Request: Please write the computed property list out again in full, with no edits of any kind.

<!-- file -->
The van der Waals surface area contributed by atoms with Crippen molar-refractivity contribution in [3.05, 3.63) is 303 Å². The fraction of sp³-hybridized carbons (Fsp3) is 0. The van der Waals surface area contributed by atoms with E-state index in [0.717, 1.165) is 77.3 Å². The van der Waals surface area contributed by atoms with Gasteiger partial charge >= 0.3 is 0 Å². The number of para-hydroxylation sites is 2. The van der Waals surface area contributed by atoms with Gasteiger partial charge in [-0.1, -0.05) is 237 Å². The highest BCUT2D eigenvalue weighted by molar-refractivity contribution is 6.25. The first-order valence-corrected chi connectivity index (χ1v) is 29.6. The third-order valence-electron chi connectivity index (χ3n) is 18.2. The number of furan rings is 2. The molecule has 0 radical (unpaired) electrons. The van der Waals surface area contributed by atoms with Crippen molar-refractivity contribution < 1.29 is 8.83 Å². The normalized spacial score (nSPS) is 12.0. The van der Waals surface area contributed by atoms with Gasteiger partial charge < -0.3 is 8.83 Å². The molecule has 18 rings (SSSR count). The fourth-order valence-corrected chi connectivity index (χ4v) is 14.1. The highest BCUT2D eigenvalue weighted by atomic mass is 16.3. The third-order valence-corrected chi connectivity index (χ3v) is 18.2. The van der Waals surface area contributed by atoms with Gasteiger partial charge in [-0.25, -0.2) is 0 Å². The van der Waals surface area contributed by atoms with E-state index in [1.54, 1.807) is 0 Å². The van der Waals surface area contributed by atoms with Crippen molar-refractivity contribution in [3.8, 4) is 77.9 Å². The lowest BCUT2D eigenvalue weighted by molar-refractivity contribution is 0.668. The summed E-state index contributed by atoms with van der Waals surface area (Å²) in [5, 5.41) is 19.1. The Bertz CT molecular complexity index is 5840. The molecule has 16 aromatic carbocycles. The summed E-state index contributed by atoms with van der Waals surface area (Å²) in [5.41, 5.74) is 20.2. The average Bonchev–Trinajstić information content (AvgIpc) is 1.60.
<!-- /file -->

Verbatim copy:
The van der Waals surface area contributed by atoms with Crippen molar-refractivity contribution in [3.05, 3.63) is 303 Å². The fraction of sp³-hybridized carbons (Fsp3) is 0. The van der Waals surface area contributed by atoms with E-state index in [0.717, 1.165) is 77.3 Å². The van der Waals surface area contributed by atoms with Gasteiger partial charge >= 0.3 is 0 Å². The number of para-hydroxylation sites is 2. The van der Waals surface area contributed by atoms with Gasteiger partial charge in [-0.1, -0.05) is 237 Å². The highest BCUT2D eigenvalue weighted by molar-refractivity contribution is 6.25. The first-order valence-corrected chi connectivity index (χ1v) is 29.6. The third-order valence-electron chi connectivity index (χ3n) is 18.2. The number of furan rings is 2. The molecule has 0 radical (unpaired) electrons. The van der Waals surface area contributed by atoms with Crippen molar-refractivity contribution < 1.29 is 8.83 Å². The normalized spacial score (nSPS) is 12.0. The van der Waals surface area contributed by atoms with Gasteiger partial charge < -0.3 is 8.83 Å². The molecule has 18 rings (SSSR count). The fourth-order valence-corrected chi connectivity index (χ4v) is 14.1. The highest BCUT2D eigenvalue weighted by atomic mass is 16.3. The third-order valence-corrected chi connectivity index (χ3v) is 18.2. The van der Waals surface area contributed by atoms with Gasteiger partial charge in [-0.25, -0.2) is 0 Å². The van der Waals surface area contributed by atoms with E-state index in [1.54, 1.807) is 0 Å². The van der Waals surface area contributed by atoms with Crippen molar-refractivity contribution in [3.8, 4) is 77.9 Å². The lowest BCUT2D eigenvalue weighted by molar-refractivity contribution is 0.668. The summed E-state index contributed by atoms with van der Waals surface area (Å²) in [5, 5.41) is 19.1. The Bertz CT molecular complexity index is 5840. The molecule has 16 aromatic carbocycles. The summed E-state index contributed by atoms with van der Waals surface area (Å²) in [5.41, 5.74) is 20.2. The average Bonchev–Trinajstić information content (AvgIpc) is 1.60.